Highgate woman saved by colleague’s first aid course

Every day that dental receptionist Heather Hall comes into work she is thankful for two things – firstly, that she is still breathing and, secondly, for her colleagues.

If it wasn’t for them, she would be dead.

A year ago Heather had a heart attack at her desk at Highgate Dental Practice. She had no previous record of heart trouble and was fit and healthy at the age of 48.

Her heart stopped three times and she was in a coma for four days. She survived thanks to the CPR training the practice staff had received just two days before.

When dentist Dr Hugo Hagan and hygienist Sally Tucker heard a loud sound from the receptionist’s office downstairs, they rushed to see what had happened.

“Heather was slumped in her chair,” said Dr Hagan, who owns the practice in Highgate High Street. “We thought she’d passed out. We checked her vitals and there was nothing, so we realised there was a problem.”

The pair laid Heather down and began chest compressions.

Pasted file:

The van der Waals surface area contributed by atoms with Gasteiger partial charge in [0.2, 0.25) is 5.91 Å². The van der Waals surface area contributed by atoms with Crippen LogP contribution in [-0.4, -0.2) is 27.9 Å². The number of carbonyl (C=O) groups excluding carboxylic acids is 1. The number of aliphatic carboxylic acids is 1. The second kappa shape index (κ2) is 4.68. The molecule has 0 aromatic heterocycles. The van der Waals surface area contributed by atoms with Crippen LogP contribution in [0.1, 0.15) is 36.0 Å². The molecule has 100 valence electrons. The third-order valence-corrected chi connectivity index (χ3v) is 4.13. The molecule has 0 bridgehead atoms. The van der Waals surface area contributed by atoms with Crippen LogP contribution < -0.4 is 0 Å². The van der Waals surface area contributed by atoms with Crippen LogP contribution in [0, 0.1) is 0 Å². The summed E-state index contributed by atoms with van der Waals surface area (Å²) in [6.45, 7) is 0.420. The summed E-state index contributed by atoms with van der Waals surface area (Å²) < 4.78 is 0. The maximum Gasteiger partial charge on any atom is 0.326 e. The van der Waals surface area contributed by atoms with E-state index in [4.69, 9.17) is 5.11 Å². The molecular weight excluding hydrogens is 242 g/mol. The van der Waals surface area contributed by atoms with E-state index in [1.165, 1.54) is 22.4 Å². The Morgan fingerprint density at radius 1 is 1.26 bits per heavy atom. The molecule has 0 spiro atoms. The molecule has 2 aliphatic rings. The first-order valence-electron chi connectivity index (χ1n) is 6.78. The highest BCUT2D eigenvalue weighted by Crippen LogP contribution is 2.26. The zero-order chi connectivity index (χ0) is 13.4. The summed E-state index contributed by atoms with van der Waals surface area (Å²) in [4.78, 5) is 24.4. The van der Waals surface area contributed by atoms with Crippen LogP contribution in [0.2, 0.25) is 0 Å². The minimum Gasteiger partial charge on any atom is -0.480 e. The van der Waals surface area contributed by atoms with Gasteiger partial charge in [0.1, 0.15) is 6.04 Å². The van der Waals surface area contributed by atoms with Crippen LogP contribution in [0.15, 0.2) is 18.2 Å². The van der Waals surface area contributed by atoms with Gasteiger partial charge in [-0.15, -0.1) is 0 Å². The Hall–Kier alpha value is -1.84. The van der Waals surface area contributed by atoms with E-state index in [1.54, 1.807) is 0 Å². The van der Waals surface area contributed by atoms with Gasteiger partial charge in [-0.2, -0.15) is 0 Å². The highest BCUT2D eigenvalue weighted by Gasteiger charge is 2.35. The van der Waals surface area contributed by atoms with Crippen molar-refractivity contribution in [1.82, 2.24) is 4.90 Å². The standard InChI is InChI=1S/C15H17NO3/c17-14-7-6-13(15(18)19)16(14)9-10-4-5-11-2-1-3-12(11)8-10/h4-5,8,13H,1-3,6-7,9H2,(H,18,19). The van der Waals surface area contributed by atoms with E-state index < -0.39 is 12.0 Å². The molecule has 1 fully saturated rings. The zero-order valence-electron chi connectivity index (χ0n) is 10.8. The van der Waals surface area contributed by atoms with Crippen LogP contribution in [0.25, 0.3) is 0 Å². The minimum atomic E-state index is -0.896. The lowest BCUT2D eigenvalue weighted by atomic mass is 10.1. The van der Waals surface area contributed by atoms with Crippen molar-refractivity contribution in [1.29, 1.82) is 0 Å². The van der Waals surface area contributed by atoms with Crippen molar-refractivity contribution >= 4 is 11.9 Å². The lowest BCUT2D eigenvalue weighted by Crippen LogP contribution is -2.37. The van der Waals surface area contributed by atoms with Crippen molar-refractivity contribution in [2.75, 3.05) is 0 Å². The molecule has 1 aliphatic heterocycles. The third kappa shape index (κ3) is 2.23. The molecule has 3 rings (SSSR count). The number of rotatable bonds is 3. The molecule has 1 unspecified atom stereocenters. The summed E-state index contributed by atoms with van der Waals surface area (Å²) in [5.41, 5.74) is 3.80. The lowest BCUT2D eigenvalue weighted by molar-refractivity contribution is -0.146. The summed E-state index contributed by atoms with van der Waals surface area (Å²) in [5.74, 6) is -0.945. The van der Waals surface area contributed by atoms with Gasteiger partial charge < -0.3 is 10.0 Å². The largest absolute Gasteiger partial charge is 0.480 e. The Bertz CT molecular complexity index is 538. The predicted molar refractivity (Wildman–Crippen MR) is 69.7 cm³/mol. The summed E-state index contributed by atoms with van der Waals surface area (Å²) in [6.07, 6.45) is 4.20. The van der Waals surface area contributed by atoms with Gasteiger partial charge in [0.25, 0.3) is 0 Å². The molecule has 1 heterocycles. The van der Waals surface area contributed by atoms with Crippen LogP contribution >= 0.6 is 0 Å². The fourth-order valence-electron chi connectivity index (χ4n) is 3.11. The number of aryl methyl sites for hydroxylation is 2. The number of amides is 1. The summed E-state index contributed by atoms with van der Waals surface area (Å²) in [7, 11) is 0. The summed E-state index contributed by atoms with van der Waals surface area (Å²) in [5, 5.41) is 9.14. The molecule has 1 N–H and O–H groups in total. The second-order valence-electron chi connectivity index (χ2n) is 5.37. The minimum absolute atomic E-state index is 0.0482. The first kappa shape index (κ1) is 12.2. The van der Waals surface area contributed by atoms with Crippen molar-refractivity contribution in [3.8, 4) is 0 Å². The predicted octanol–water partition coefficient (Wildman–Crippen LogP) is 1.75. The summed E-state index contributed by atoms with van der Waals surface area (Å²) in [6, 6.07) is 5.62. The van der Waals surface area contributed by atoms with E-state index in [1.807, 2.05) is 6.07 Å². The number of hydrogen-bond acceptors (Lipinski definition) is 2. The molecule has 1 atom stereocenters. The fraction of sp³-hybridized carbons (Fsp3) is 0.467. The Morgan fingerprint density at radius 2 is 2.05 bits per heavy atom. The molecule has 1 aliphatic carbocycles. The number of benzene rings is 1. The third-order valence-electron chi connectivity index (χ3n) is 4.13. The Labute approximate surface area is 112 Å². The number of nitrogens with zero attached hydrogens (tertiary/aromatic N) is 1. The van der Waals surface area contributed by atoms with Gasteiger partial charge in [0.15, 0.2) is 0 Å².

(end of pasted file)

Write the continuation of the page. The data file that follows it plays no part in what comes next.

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It was in these crucial few minutes before an ambulance arrived that stopped Heather suffering brain damage or dying.

“Had we not had the training, we would have been at a loss,” Dr Hagan explained. “At the early stages, the most important thing is to keep the oxygen circulating around the body. We all worked like clockwork.”

Heather, who has two daughters and two grandchildren, is forever grateful that her colleagues knew what to do.

“It’s horrible to think what would have happened if I hadn’t come into work,” she said. “I wouldn’t be alive.

“I don’t remember what happened in between, only that I woke up four days later with my daughter leaning over me.

“I was so confused. I didn’t understand why she would be in my office.”

More perplexing, perhaps, was Heather’s first request.

Unable to speak, she motioned for a pen and paper and traced the word “bag?” to her family.

“I was wondering where my bag was!” says the now healthy 49-year-old, who is back at work after a six-month absence.

The British Resuscitation Council advises that doctors and dentists update their skills every year.

But since they saved Heather’s life, Dr Hagan and his team have brushed up on their training every six months at a centre in Highgate.

Roma Felstein leads Safe and Sound’s CPR training and emergency medicine courses.

It works with about 200 GP and dental surgeries across the capital.

She said of Heather: “If that happened on the street, she wouldn’t be alive today.

“The training isn’t just for doctors. Simple things, like what to do when someone starts bleeding – it could save a life.”